Main characters: Cameron “Cam” MacDonald, Allie MacDonald, Jamie MacDonald
Time and place: 1995, Wheelock, Massachusetts
First sentence: When she had packed all the artifacts that made up their personal history into liquor boxes, the house became strictly a feminine place.
Summary: The quiet life of the small city of Wheelock is shattered one day when a man drives up to the chief of police and says “My wife here, Maggie, is dead. And I’m the one who killed her.”. The chief, Cameron MacDonald, had no choice but to arrest him and charge him with Murder One. And yet, things aren’t exactly what they seem — and the trial to follow will change the lives of everyone involved. In the end, this is a story of love, the things people do for it, and, of course, mercy.
I very much liked the way the author had set up backstories for each of the main characters, to help the reader understand them better. From this point of view my favorite just had to be Allie, whose story was not only the most detailed one but also had the most laudable feelings, her devotion to her husband Cam shining from one end to another. At the opposite end of the palette is Cam himself, who we know quite little about (he travelled, he dreams to travel again, he accepted his duty to his clan) and are given very few reasons to actually like. We may of course understand him at times, condemn him at others, but I don’t think there was a reason for me to actually like him. If anything I rather disliked him a bit for the way he took his wife’s affection for him for granted. There were a few additional characters I have found very colorful and as such I have to mention them here: Ellen, Cam’s mother, widowed and newly in touch with her spiritual side, and Angus, Cam’s uncle, who has lived the most part of his life in Scotland and who sometimes finds himself in the mind of an ancestor of his (usually while he is fighting at Culloden Moor).
Speaking of which, I am not very certain of how I feel about all the Scottish elements the author has added to the story. I was surprised, of course, to see the battle scenes at Culloden, and I also liked the way their shared past unified the people of Wheelock (all their ancestors having come there, in the 18th century, from the very same place). And yet I don’t find it very believable that, quite a few generations after leaving Scotland, the people there are still in need of a laird to nominally protect them, or that they still refer to non-Scots as Sassenachs. I cannot imagine a teenager of today for example, being so bent on respecting such old and faraway customs. But anyway, believable or not, and likeable to me or not, I have to admit it was quite an original touch. :)
I liked the fact that the author has attacked quite a controversial issue, namely euthanasia. What I wasn’t that fond of, and sort of missed throughout the book, was the presentation of more than one point of view. I mean, not only it can be clearly seen on what side of the argument the author is, she never actually bothered to even hint at the other side. Sure, it can be argued that we had the whole trial and both prosecution and defense have presented their considerations on the matter, but in my eyes they discussed quite another matter (“is euthanasia Murder One” rather than “can euthanasia be justified” — I don’t know what better way to say this, I know that at first sight they seem to be the same but I found them to be different). Perhaps what I am missing is the feeling I got when I read another book of the author’s, where both sides of the matter discussed there were so well represented I was actually torn apart between them and couldn’t decide who I thought was right. Sure, I started reading this book while already having a strong opinion towards the matter discussed, and yet I very much missed the battle of ideas I was expecting to find.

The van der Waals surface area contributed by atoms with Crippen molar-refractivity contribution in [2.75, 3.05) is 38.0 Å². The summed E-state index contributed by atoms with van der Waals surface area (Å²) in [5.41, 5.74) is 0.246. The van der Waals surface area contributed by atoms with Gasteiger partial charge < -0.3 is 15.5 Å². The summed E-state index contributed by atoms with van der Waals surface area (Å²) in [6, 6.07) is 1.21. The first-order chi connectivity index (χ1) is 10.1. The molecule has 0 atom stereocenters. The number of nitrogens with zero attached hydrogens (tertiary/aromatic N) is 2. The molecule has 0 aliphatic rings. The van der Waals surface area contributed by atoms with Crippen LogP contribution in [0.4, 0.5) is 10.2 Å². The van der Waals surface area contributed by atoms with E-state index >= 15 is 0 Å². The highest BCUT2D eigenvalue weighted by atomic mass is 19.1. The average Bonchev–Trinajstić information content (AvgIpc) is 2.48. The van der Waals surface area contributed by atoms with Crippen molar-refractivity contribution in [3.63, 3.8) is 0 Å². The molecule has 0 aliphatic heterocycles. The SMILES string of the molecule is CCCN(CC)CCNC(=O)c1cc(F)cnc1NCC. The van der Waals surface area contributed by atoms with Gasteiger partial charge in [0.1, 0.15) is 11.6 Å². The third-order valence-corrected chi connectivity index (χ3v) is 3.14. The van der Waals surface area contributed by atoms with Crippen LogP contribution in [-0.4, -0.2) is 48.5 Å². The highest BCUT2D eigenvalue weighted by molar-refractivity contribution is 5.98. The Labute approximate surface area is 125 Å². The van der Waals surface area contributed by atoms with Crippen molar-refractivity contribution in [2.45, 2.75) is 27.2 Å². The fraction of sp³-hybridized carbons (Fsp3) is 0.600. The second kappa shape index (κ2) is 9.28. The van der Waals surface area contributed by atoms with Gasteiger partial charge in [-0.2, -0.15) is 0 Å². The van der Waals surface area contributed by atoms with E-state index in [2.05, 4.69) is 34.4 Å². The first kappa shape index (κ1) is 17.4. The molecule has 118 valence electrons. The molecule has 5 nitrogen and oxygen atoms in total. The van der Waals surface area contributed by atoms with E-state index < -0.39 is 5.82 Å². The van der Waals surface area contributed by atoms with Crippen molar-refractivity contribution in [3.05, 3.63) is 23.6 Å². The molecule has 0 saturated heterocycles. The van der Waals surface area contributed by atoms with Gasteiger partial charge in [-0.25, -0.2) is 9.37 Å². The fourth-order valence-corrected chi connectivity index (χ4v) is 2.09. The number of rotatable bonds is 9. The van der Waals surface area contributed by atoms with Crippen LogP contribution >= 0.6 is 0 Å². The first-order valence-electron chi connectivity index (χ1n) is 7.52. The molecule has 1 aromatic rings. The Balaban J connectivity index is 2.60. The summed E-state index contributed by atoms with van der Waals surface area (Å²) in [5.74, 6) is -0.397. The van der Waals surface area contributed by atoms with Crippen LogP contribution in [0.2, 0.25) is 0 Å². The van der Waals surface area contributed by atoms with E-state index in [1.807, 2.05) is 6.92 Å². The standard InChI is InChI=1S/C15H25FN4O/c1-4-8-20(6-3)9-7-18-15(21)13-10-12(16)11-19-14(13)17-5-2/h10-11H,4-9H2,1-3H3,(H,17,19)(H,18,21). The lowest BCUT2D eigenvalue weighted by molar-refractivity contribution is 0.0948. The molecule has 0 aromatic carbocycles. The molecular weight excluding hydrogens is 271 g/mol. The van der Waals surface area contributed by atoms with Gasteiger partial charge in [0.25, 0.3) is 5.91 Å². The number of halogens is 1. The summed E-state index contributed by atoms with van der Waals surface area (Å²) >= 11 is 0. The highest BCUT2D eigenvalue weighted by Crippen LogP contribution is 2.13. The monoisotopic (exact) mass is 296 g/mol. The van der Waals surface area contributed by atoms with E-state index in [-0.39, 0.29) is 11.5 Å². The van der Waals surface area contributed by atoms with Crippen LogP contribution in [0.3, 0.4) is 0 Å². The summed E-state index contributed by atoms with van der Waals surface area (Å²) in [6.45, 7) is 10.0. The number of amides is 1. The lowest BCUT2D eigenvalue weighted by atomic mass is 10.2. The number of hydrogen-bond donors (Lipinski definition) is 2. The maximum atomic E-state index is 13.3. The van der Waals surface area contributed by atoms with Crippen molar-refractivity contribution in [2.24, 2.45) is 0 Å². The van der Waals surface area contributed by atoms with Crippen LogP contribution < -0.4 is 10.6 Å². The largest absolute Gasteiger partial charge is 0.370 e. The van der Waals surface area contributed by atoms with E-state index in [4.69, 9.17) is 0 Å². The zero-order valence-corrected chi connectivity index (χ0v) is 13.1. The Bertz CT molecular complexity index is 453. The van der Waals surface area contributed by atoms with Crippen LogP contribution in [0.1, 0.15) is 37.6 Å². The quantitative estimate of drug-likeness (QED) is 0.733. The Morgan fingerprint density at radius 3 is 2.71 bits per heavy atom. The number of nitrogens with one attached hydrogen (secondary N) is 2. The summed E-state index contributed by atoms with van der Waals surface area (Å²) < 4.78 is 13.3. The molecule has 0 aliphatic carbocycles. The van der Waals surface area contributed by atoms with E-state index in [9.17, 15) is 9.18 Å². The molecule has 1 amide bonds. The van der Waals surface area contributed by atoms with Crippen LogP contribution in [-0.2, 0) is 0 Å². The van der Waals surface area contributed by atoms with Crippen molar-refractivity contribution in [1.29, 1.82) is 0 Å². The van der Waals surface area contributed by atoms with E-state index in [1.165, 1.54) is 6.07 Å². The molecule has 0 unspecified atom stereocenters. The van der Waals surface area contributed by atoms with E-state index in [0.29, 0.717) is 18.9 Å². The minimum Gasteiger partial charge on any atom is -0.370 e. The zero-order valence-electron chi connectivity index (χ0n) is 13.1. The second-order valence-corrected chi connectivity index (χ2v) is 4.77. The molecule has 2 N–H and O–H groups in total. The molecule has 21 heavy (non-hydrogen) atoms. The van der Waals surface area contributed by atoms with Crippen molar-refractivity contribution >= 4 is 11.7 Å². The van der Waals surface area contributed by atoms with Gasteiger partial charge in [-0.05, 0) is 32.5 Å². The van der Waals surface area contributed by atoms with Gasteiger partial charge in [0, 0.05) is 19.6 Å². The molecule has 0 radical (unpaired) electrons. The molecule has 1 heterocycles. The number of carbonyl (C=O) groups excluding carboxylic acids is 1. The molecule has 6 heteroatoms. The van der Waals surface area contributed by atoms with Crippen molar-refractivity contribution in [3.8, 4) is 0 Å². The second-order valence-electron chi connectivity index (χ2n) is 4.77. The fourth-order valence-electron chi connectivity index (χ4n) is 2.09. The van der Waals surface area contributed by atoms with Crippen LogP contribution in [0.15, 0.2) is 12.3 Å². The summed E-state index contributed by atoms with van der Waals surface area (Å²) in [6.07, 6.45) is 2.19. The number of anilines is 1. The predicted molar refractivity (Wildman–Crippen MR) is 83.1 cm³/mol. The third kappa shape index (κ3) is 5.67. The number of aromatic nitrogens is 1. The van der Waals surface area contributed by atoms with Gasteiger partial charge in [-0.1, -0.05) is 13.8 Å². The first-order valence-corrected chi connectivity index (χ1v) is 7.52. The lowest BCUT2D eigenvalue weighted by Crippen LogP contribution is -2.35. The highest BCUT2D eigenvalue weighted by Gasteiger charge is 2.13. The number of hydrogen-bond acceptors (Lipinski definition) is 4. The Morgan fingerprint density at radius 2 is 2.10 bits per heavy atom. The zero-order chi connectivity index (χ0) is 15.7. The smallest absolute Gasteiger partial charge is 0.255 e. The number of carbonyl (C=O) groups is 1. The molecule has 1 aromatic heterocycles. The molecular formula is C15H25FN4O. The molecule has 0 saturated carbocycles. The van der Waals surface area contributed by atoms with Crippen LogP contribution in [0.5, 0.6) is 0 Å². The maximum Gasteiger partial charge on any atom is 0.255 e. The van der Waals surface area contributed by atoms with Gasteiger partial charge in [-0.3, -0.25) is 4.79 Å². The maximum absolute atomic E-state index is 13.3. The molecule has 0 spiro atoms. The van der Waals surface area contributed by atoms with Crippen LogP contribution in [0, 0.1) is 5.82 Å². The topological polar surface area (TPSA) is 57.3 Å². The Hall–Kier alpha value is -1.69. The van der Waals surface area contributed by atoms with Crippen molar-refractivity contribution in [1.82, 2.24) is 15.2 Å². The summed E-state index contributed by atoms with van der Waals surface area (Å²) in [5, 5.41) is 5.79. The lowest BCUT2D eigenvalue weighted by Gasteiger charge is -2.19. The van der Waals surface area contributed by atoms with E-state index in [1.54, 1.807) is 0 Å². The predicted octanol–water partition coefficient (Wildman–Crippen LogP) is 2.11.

A quote I liked:
What else had they promised each other? She remembered Cam looking down at her, his voice steady and firm as it fell around her shoulders like a protective cap. With all that I have, and all that I am, I thee endow.
She had said the same words to him. Had they been true, they should have traded bits and pieces of their selves the same way they had shared blood: Cam might have taken her calmness, she might have inherited his quick temper; and so on, swapping emotions and attributes until they were no longer opposites but two of a kind.
What I liked most: The way the author did show nuances at times. For example, Jamie killed his wife because she asked him to. That’s the obvious reason, he loved her so much he honored her request. But there is also a less obvious reason, one that Jamie almost didn’t acknowledge himself: somewhere in the deep recesses of his mind, a part of him was hoping that by killing the sick Maggie, the Maggie that now was, he would somehow get back the healthy Maggie, the Maggie that used to be. Sure it’s not a very reasonable thing to expect, but the mind works in mysterious ways, and the fact that it didn’t happen (doh) only made it more difficult for Jamie to live on.
I also liked the subtle hint that show spoiler
What I liked least: I didn’t very much get the connection between Allie and Jamie. While I can understand the reason why she first paid him a visit, I don’t find that plausible the fact that a short while later they ended up inseparable, despite Allie’s husband disapproving of their friendship. What did Jamie have to offer Allie anyway, why did she keep hanging around him at first?
Recommend it to? Everyone who enjoys reading about controversial topics :)
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